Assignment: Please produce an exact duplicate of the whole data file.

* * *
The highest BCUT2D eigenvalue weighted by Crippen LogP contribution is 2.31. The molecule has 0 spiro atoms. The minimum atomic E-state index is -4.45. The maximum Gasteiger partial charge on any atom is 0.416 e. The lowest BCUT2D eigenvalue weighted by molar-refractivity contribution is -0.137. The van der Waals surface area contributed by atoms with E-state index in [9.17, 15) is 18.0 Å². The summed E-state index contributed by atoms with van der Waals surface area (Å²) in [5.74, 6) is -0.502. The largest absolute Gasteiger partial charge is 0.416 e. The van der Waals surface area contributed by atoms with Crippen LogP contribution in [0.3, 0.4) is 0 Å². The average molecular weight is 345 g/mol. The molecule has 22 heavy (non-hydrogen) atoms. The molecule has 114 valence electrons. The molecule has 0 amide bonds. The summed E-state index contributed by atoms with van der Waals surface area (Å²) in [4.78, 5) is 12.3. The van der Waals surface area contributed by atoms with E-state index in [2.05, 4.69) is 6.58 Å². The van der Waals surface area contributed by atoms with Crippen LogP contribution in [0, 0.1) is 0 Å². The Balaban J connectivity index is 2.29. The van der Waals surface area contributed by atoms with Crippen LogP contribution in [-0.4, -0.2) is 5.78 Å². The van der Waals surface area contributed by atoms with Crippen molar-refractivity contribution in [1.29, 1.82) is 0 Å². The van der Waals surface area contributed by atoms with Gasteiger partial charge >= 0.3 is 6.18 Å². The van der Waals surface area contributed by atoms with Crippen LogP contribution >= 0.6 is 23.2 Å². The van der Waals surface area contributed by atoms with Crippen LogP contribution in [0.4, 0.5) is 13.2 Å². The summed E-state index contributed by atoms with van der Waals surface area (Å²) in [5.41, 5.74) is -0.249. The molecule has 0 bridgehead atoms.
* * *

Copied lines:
The highest BCUT2D eigenvalue weighted by Crippen LogP contribution is 2.31. The molecule has 0 spiro atoms. The minimum atomic E-state index is -4.45. The maximum Gasteiger partial charge on any atom is 0.416 e. The lowest BCUT2D eigenvalue weighted by molar-refractivity contribution is -0.137. The van der Waals surface area contributed by atoms with E-state index in [9.17, 15) is 18.0 Å². The summed E-state index contributed by atoms with van der Waals surface area (Å²) in [5.74, 6) is -0.502. The largest absolute Gasteiger partial charge is 0.416 e. The van der Waals surface area contributed by atoms with Crippen LogP contribution in [0.3, 0.4) is 0 Å². The average molecular weight is 345 g/mol. The molecule has 22 heavy (non-hydrogen) atoms. The molecule has 114 valence electrons. The molecule has 0 amide bonds. The summed E-state index contributed by atoms with van der Waals surface area (Å²) in [4.78, 5) is 12.3. The van der Waals surface area contributed by atoms with E-state index in [2.05, 4.69) is 6.58 Å². The van der Waals surface area contributed by atoms with Crippen LogP contribution in [0, 0.1) is 0 Å². The Balaban J connectivity index is 2.29. The van der Waals surface area contributed by atoms with Crippen LogP contribution in [-0.4, -0.2) is 5.78 Å². The van der Waals surface area contributed by atoms with Crippen molar-refractivity contribution in [1.29, 1.82) is 0 Å². The van der Waals surface area contributed by atoms with Gasteiger partial charge >= 0.3 is 6.18 Å². The van der Waals surface area contributed by atoms with Crippen LogP contribution >= 0.6 is 23.2 Å². The van der Waals surface area contributed by atoms with Crippen LogP contribution in [0.4, 0.5) is 13.2 Å². The summed E-state index contributed by atoms with van der Waals surface area (Å²) in [5.41, 5.74) is -0.249. The molecule has 0 bridgehead atoms.